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News Posted on August 9, 2019

Professors Bennoune, Bhagwat and Dodge appointed to endowed chairs at UC Davis Law

UC Davis School of Law is pleased to announce that Professors Karima Bennoune, Ashutosh Bhagwat, and William S. Dodge, distinguished scholars in international human rights, constitutional law and business law, respectively, have received endowed chairs.

“We are fortunate to have scholars on our faculty of the caliber of Professors Dodge, Bennoune and Bhagwat,” Dean Kevin R. Johnson said. “The chairs recognize their scholarly, teaching and service excellence. We all are indebted to the donors who made these chairs possible.”

Homer G. Angelo and Ann Berryhill Endowed Chair

Professor Karima Bennoune has been appointed to the Homer G. Angelo and Ann Berryhill Endowed Chair. The chair honors the work of Homer G. Angelo, the late UC Davis Law professor emeritus, and his wife, Ann Berryhill Angelo, who devoted much of their lives to improving understanding and cooperation between people and nations worldwide. Their work has helped strengthen these international ties primarily through legal institutions and processes.

Bennoune has spent her career advocating for universal human rights and advancing the rights of women. In 2015, she was named the United Nations Special Rapporteur in the field of cultural rights. She has authored a series of key reports for the U.N. Human Rights Council that have covered topics including the destruction of cultural heritage; fundamentalism, extremism, and the cultural rights of women; and universality and cultural diversity.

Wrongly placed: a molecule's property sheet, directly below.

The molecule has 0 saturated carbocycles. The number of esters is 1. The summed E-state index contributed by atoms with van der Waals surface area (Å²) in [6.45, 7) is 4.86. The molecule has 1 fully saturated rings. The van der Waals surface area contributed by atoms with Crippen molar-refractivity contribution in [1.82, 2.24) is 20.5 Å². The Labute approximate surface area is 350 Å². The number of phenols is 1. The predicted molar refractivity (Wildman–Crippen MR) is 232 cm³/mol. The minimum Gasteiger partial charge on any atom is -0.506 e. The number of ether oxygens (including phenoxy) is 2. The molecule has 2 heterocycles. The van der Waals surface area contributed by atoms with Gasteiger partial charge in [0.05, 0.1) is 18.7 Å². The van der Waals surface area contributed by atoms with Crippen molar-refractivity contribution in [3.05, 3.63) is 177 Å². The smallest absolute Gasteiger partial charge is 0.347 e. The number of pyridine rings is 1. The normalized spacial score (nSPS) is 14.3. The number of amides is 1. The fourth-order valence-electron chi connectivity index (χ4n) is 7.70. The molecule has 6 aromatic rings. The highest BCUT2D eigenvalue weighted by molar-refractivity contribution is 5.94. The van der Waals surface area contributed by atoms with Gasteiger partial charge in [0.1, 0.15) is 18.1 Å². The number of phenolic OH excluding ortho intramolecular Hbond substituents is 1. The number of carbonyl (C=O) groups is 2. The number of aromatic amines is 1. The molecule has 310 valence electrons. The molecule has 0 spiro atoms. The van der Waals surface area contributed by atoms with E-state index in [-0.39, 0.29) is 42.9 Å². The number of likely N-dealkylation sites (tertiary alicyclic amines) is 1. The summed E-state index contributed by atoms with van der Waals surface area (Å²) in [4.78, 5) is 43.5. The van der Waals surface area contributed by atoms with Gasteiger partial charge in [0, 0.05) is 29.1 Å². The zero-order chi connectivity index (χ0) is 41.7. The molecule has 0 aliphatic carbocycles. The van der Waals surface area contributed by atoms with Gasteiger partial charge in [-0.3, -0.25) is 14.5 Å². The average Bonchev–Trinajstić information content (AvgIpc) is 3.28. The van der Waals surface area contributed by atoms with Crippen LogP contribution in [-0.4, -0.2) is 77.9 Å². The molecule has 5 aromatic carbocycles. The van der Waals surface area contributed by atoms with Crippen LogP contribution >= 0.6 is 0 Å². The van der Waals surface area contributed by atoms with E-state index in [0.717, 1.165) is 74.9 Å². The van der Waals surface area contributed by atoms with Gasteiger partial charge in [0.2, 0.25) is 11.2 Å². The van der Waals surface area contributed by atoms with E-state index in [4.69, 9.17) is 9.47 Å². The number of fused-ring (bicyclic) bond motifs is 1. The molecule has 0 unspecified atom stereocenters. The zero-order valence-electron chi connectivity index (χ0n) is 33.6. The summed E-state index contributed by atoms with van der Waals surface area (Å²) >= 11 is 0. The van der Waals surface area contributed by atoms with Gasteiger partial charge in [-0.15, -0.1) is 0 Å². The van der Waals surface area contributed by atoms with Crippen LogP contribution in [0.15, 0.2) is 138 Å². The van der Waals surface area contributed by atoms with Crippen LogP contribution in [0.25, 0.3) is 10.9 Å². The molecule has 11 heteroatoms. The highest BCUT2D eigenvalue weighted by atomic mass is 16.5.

Bennoune is a renowned scholar, publishing scholarship in leading international law journals, and serving on the board of editors of the American Journal of International Law, and has given numerous keynote addresses and lectures around the world. Her work also has appeared in The New York Times and Reuters, and she has made appearances on CNN, MSNBC and National Public Radio.

In 2007, Bennoune became the first Arab American to win the Derrick Bell Award from the Association of American Law Schools Section on Minority Groups. She went on to win the Rights and Leadership Award from the International Action Network for Gender Equity & Law in 2016. In 2017, she was named one of the Lawdragon 500 Leading Lawyers in America.

Bennoune's book, Your Fatwa Does Not Apply Here, about people of Muslim heritage working against extremism, was the winner of the 2014 Dayton Literary Peace Prize for nonfiction. The TED talk based on the book, “When people of Muslim heritage challenge fundamentalism,” has received more than 1.4 million views. 

Bennoune graduated from a joint program in law and Middle Eastern and North African studies at the University of Michigan, earning a J.D. cum laude from the law school and an M.A. from the Rackham Graduate School, as well as a Graduate Certificate in Women’s Studies. She was a delegate to the NGO forum at the U.N. Fourth World Conference on Women in Beijing, and later served as a legal advisor for Amnesty International.

Boochever and Bird Endowed Chair for the Study and Teaching of Freedom and Equality

Professor Ashutosh Bhagwat, an expert in constitutional law and free speech, has been appointed to the Boochever and Bird Endowed Chair for the Study and Teaching of Freedom and Equality at UC Davis School of Law.

Previously held by Professors Angela P. Harris, Alan E. Brownstein and Cruz Reynoso, now all emeriti faculty, the chair supports research and teaching designed to preserve and expand the virtues of freedom and equality. It was established by Charlie Bird ’73 and his wife, Charlotte, in honor of Charlie Bird’s parents and Robert Boochever, the late U.S. Court of Appeals for the Ninth Circuit judge and Alaska Supreme Court justice.